Every household wants their table to look extra special on Thanksgiving Day. Gathering with special people is a tradition Americans have observed since that first celebratory feast that the colonists shared with the Wampanoag Indians in 1621. One of the most iconic fixtures on fall harvest tables, but especially on Thanksgiving dinner tables is the Cornucopia.
Background on the Cornucopia
The word comes from two Latin words: cornu, meaning horn, and copia, roughly translated as plenty. The horn of plenty is also a symbol of the harvest. It is connected with prosperity, abundance, and of course, the harvest. It is traditionally filled with fresh fruits, nuts, ornamental corn, gourds, and often with flowers.
The cornucopia is believed to date back to the 5th century B.C. According to the Greek myth that surrounds its origin, the horn originally belonged to a goat named Almathea. She served as Zeus’ foster mother. Zeus was the son of Cronus and Rhea. Even though his son was a mere infant, Cronus was convinced that his son would grow up to overthrow him. He was determined to prevent that from ever happening. Rhea, fearing for her son’s welfare, sent him to live in a cave on Mount Ida where Almathea cared for him.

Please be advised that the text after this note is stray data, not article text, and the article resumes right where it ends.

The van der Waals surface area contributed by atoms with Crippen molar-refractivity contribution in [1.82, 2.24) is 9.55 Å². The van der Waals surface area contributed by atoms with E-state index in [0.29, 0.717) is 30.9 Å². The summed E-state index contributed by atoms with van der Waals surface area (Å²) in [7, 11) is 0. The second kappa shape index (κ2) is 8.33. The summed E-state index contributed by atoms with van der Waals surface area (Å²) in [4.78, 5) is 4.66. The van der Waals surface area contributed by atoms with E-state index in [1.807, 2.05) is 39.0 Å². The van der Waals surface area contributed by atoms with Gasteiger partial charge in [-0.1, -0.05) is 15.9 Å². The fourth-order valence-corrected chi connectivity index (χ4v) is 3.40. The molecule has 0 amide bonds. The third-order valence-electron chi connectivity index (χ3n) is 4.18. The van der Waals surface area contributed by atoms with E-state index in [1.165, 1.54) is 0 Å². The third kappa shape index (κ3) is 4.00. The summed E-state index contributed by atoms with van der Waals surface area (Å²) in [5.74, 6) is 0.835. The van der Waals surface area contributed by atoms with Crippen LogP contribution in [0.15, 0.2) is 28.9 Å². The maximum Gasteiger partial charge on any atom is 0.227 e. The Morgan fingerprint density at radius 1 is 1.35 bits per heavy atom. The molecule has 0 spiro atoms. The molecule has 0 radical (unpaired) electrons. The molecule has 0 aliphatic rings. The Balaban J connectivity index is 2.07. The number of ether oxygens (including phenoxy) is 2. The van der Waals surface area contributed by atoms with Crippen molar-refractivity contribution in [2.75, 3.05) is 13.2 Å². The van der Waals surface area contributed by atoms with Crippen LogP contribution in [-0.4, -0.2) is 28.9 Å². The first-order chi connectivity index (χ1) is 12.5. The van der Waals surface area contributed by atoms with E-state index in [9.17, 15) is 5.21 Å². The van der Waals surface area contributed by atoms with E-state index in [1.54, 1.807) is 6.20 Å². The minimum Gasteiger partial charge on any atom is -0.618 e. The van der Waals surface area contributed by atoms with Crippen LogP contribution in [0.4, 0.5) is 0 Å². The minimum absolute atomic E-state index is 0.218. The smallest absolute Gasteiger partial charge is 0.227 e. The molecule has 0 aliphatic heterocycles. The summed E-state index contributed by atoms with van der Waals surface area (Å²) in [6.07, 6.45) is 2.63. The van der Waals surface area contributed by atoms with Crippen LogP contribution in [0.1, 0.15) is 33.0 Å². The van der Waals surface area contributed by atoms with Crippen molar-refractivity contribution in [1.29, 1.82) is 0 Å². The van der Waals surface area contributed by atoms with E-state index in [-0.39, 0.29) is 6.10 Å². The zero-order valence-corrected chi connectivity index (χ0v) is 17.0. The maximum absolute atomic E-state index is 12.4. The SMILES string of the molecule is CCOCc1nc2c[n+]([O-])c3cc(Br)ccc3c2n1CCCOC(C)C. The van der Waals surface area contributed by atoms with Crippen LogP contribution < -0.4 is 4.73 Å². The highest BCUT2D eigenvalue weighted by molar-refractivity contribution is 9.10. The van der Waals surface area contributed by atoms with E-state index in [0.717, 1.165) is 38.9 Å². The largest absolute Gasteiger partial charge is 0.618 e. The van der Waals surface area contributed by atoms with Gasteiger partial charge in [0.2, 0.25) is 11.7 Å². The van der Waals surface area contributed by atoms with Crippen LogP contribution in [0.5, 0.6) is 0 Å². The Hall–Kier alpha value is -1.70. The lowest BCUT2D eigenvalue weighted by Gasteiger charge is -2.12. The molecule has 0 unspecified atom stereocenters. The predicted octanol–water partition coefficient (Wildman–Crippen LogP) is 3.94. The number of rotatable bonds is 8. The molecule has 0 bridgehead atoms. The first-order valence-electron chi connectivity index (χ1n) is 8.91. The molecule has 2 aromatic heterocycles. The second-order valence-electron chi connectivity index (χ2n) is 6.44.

One day when Zeus and Almathea were playing, Zeus accidentally broke her horn off. She turned into a unicorn. The horn acquired magical powers. When Zeus grew older, remorse for the accident consumed him. He returned the horn to Almathea. Whenever Almathea wished for something, it would appear in the horn.
Throughout history, artists have depicted the cornucopia in their artwork, even though it first appeared as a word in the English dictionary in the 1500s. Artists representations always show the horn of plenty in settings where people are eating, and it sits on a table where it overflows with fruit, nuts, flowers and other delicacies.
Be sure to let People’s Flower Shops help you decorate your Thanksgiving table. Contact us about flowers for your holiday home, today.